A treatment course for many traumatic brain injury (TBI) patients involves drilling a hole in the cranium to measure cranial pressure and to administer medication. What is astonishing about this procedure is that the tool of choice is a manually-powered drill where the operator must drill through the patient’s skull and retract the drill at the proper time to avoid “plunging” — the drill bit is accidentally driven into the delicate brain tissue.
This project began as part of Harvard’s ES227: Medical Device Design class project where Dr. Ajith Thomas, MD (Chief, Section of Cerebrovascular Surgery at Beth Israel Deaconess Medical Center) proposed the need for a safer drilling device. Following several conversations with Dr. Thomas and his staff, the project goal became “Design a cranial drilling tool that will drill through a human skull and automatically retract itself upon penetration, without damaging brain tissue.” Additional functional requirements for the end product included
- ability to retract the drill bit within 2mm after skull penetration
- must use standard drill bits (i.e. no sensing or actuation in the drill bit)
- must be able to support 3-6mm diameter bits
- must be a hand held portable design.
First Generation Device
The first generation safety drill used a dynamic bi-stable mechanism that supported drilling when force was applied to the drill bit tip, but would retract into a protective sheath when the force dropped (i.e. upon penetrating the skull). The bi-stable mechanism operates by a force balance between the reaction force due to drilling and centrifugal forces due to rotating masses as shown in Fig. 1a. At the moment of penetration, the reduced reaction force causes the linkages to change from the drilling position in Fig. 1b to the collapsed position in Fig. 1c. This first generation device demonstrated passive drill retraction, but had one drawback in that it had to maintain a minimum rotational speed to generate centrifugal forces large enough for drill retraction.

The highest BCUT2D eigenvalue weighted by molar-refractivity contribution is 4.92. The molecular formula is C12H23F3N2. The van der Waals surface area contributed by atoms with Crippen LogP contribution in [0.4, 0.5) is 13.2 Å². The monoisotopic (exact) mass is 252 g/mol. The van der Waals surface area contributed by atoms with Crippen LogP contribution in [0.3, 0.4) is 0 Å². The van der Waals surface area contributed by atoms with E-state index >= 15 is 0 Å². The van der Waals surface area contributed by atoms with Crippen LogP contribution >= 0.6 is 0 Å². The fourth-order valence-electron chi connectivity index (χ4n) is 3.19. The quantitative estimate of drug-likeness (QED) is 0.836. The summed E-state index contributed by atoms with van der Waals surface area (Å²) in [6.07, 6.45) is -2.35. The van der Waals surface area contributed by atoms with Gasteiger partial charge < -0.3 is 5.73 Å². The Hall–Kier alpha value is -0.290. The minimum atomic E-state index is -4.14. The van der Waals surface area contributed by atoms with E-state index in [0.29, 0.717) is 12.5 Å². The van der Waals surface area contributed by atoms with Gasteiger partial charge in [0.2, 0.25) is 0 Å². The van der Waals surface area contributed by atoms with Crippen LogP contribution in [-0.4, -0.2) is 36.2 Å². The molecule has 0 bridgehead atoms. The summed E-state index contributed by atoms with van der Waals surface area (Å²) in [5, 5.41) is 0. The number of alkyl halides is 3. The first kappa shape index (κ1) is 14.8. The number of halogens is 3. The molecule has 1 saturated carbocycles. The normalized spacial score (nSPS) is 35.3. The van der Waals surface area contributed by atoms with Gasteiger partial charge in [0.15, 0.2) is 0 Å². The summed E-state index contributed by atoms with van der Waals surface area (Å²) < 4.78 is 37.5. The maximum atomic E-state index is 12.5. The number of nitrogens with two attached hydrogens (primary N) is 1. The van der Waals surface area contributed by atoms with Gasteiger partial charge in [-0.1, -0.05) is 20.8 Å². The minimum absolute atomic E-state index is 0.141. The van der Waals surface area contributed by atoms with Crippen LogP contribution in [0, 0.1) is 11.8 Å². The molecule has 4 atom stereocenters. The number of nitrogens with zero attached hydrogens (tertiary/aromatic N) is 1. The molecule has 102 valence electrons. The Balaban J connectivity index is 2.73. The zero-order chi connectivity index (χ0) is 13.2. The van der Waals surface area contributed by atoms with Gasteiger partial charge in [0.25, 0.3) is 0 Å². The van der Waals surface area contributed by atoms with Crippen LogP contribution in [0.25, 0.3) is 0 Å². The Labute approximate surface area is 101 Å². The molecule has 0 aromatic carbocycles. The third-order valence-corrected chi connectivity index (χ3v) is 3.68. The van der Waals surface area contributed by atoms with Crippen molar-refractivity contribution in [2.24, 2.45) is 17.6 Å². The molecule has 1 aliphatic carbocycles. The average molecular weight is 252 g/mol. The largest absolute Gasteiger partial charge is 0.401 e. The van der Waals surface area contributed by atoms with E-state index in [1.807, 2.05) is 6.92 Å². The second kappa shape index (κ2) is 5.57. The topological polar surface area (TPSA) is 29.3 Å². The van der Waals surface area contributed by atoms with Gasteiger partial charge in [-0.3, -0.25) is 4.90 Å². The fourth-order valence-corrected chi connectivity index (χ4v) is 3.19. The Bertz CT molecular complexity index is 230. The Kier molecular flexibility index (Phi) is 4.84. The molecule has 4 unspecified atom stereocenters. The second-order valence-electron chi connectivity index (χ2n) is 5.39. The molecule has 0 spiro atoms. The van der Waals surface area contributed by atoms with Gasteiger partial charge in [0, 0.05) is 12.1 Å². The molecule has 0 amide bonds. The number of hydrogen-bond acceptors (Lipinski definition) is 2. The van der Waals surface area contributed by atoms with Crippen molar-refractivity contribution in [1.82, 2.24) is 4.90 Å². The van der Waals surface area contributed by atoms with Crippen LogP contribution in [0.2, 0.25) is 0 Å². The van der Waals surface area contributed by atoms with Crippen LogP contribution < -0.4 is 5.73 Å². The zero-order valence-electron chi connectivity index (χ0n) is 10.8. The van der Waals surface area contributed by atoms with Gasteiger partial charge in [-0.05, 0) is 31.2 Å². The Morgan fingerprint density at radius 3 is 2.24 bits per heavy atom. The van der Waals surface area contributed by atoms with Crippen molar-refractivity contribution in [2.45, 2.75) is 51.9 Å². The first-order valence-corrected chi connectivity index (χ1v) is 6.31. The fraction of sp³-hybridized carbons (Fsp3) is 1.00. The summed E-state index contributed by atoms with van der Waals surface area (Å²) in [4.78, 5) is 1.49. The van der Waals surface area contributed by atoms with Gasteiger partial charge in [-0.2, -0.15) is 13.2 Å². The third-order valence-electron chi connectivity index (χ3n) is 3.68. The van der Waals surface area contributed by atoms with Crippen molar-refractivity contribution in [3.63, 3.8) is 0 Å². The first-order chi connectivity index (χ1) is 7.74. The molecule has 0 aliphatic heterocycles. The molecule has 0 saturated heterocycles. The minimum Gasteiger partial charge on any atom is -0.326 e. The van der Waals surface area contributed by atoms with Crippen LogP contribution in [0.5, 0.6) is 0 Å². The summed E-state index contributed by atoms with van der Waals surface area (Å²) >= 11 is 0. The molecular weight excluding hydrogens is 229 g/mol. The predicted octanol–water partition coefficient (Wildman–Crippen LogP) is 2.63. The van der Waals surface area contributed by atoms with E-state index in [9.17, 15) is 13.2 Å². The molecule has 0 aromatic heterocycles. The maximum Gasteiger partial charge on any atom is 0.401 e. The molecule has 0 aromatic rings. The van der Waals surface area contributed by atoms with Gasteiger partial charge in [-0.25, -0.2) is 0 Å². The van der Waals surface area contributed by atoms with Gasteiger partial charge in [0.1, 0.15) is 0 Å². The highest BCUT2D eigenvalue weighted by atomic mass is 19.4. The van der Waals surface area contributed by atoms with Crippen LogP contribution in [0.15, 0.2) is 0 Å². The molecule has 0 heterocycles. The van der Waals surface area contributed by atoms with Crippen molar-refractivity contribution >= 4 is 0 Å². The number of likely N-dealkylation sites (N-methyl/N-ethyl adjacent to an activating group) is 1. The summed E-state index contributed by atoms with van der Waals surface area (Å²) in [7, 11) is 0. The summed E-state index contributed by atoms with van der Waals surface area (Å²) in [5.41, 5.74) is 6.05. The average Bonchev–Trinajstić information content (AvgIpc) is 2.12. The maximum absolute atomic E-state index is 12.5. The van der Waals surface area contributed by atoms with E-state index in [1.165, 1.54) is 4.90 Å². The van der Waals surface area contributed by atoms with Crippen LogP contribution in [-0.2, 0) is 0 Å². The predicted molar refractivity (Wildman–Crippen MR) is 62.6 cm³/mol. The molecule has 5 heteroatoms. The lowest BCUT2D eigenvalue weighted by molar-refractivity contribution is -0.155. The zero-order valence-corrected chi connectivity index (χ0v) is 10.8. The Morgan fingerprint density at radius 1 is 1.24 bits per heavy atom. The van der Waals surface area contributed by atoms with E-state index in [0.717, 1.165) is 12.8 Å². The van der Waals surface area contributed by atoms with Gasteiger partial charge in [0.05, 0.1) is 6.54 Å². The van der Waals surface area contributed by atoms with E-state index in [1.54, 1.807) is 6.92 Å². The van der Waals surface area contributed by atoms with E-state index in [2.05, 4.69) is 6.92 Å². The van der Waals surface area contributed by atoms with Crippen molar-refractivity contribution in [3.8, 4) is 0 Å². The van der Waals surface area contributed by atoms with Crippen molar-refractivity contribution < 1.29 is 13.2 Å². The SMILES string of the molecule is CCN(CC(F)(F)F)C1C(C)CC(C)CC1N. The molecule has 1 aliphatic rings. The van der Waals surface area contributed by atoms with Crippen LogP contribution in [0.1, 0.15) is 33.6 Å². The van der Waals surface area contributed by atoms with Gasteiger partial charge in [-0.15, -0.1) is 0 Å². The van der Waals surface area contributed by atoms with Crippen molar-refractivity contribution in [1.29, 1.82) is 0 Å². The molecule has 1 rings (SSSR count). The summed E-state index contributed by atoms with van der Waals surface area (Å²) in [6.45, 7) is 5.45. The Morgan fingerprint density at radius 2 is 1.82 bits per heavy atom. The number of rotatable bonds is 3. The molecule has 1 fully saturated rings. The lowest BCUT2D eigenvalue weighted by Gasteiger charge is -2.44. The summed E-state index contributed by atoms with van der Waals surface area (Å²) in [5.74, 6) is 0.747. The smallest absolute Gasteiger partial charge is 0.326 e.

Second Generation Device
I came onto this project to lead the design of the next version where we overcame minimum rotation speed requirements by replacing the dynamic bi-stable mechanism with a single-linkage mechanism preloaded to collapse with a torsion spring (see Figure 2). In this the design, the user loads the drill bit in place (reloader mechanism not shown) and applies pressure with the tool against the bone. The combination of forces from the bone and the user keep the linkage constrained in the position (Fig. 2b). When the drill bit penetrates the skull, the torsion spring folds the linkage as in Fig. 3c, therefore retracting the drill bit inside the protective casing. If the user loads the drill without pressing the tool against a hard surface, the linkage will automatically retract itself. This increases tool safety by making the retracted state the default position.